But by then the troubadour influence had spread elsewhere. Eleanor of Aquitaine, granddaughter of the troubadour Duke Guillaume, married French king Louis VII in 1137 and, following an annulment, wed the future English king Henry II in 1152. She was a notable patron of the arts, with Bernart de Ventadorn among those at her court, and her son Richard the Lionheart was himself a trouvère – the French form of troubadour. There are fewer extant trouvère poems than troubadour ones, but far more melodies are known: of the 2,100 or so surviving poems, most have accompanying music, and in fact many poems appear in different manuscripts with different settings, the later settings being presumably the work of persons other than the original poet. The manuscript sources for troubadour and trouvère poetry are collections known as chansonniers, and in both cases the earliest major sources date from the 13th century – a time when the peak of troubadour activity had long passed but the trouvères’ art was in full flower. At first, the difference between a trouvère and a troubadour was essentially one of language. Thus, the Provençal canso became the French chanson d’amour, the pastorela became the pastourelle, a joglar was a jongleur, and so on. However, one notable difference was that the trouvères showed a greater interest in various narrative genres, which reflected a tradition in French poetry (for example, the 12th-century trouvère Chrétien de Troyes is much better known as the author of romances on such figures as Sir Lancelot and Sir Perceval).
On the Banks of the Seine. The Dufay Collective. Chandos (link)
The contrast between troubadour and trouvère increased over time, because the medieval world was changing. Urban centres were growing – by 1200 Paris had a population of 100,000, which doubled over the following century – and a new class, the bourgeoisie, was emerging. In such a large city it was easy for jongleurs to find work, and the music of the trouvères filtered down from the highest social classes. On The Dufay Collective’s album you can hear a greater role for instrumentalists, as well as more popularising touches in the music, such as the use of refrains. During the 13th century the jongleurs began to organise themselves in much the same way as craftsmen formed guilds, establishing codes of conduct and furthering their members’ interests. One notable group was the Confrérie des Jongleurs et des Bourgeois of the northern town of Arras, a growing commercial centre with a thriving wool industry; its members would largely have been tradesmen of the middle class. Arras was also home to the Puy d’Arras, a poetical society that maintained the courtly tradition of the trouvères through competitions but was far less of a social organisation than was the Confrérie. Among the members of both the Confrérie and the Puy was Adam de la Halle, noteworthy for being the only trouvère known to have composed both monophonic and polyphonic music.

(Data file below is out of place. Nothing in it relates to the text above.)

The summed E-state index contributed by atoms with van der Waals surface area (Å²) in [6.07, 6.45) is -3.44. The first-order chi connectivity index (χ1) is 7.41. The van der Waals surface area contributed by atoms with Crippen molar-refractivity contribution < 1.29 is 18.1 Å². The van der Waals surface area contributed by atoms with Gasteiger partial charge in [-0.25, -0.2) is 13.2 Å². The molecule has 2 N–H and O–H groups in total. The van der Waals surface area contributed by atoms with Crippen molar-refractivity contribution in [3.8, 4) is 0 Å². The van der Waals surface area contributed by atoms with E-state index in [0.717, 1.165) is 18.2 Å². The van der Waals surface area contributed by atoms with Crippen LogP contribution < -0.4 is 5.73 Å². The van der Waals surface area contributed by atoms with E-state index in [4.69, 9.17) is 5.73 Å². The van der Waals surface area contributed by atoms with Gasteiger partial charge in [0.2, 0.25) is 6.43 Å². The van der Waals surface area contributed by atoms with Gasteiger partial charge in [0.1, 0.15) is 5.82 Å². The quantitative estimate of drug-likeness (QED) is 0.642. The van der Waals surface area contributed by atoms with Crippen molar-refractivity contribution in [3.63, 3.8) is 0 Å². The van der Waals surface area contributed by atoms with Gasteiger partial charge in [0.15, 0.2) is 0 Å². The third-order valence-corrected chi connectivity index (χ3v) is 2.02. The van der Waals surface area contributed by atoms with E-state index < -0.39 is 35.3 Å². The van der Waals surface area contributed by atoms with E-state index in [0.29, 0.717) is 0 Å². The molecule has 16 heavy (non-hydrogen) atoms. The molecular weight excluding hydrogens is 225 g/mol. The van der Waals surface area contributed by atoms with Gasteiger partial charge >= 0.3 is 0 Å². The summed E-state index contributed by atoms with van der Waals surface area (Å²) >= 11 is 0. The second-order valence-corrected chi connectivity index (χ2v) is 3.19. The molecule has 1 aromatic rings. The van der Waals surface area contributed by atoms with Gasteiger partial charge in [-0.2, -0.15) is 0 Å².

Estampies & Danses Royales. Hespèrion XXI/Jordi Savall. Alia Vox (link)
Some of the oldest known compositions for instruments alone can be found in the late-thirteenth century Manuscrit du Roi, which contains not only various troubadour and trouvère songs but also a number of pieces without text. Aside from two works entitled Danse and another whose beginning is missing are eight pieces of music entitled Estampie, a word whose meaning is unclear but might refer to the stamping of feet. It’s not clear, either, what the purpose of an estampie was – whether it was a proper dance or simply a piece of instrumental music to be listened to. Like the troubadour songs, the instrumental music of the Manuscrit du Roi is given just as a melody, and it’s up to today’s performers to decide on matters such as the instruments used and the tempo to be taken. There’s a considerable difference between the quite straightforward approach taken by The Dufay Collective, above, in La septime estampie real and the more elaborate instrumentation, complete with percussion, adopted by Jordi Savall and his musicians. Is one more “correct” than the other? Of course it’s possible – recommended, even – to enjoy both.
Selected tracks from the above albums are available in a mix at 8tracks.com.
Stephen J. Nereffid
Stephen J. Nereffid lives in Dublin, Ireland, where he spends far too much time reading reviews of classical recordings. He has on occasion been described as an expert, but this embarrassing myth can easily be dispelled by visiting his blog, http://nereffid.blogspot.com/ For reasons that are not entirely clear, the name Nereffid is pronounced with emphasis on the first syllable: like "terrible", not "terrific".